Manderfeld was first mentioned in AD 854 in connection with a deed of donation sealed by Emperor Lothar I himself in his palace/Pfalz in Manderfeld demolished by the Normans in AD 882. There were actually 5 Frankish palaces in the area – of Manderfeld, of Thommen, Neundorf, Büllingen (it follows soon), and Amel. Continue reading
In the 8th century, there was a Königspfalz/royal palace in Düren in the place where today St. Anne’s Church stands. Düren is one of the presumable birthplaces of Charlemagne. Continue reading
On the track of the former pagan places of worship
Another village church, another site with interesting history. Neundorf was first mentioned in AD 888 as Nova Villa – a Frankish Königshof (royal palace). The church was first mentioned in 1130 and its tower is still preserved from that time. Continue reading
Thommen’s forgotten history…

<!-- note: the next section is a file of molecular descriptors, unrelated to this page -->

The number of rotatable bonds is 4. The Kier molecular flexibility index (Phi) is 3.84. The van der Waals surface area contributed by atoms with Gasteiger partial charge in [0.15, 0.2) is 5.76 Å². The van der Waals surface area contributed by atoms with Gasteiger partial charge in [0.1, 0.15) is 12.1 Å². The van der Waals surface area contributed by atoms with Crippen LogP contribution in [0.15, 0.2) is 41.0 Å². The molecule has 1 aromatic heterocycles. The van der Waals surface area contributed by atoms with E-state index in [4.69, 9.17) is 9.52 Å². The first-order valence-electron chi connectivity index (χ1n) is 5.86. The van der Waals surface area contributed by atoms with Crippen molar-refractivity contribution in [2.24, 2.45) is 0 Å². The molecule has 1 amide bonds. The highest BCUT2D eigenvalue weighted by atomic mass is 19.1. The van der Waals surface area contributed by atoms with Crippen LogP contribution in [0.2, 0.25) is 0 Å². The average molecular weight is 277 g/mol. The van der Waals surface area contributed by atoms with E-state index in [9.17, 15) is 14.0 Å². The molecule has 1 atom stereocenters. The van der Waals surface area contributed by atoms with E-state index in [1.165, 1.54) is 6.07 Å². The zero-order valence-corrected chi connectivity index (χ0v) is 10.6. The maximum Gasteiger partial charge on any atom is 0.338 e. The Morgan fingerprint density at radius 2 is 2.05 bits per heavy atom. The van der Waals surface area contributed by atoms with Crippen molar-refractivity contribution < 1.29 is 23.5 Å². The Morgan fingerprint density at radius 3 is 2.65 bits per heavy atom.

Thommen is a settlement with a very long history, mentioned for the first time in a document from AD 814 as Tumbas, indicating the tumuli nearby. There is historical evidence that it has been existed as early as the 4th century, therefore this is one of the oldest settlements in Continue reading
The Aachen City Hall was built in the 14th century (in 1349) by the Aachen citizenry on the foundation walls of the former Aula Regia in the Königspfalz/the Aachen Palace where the coronation feast/Krönungsmahl as part of the coronation ceremony of the Holy Roman Emperor took place.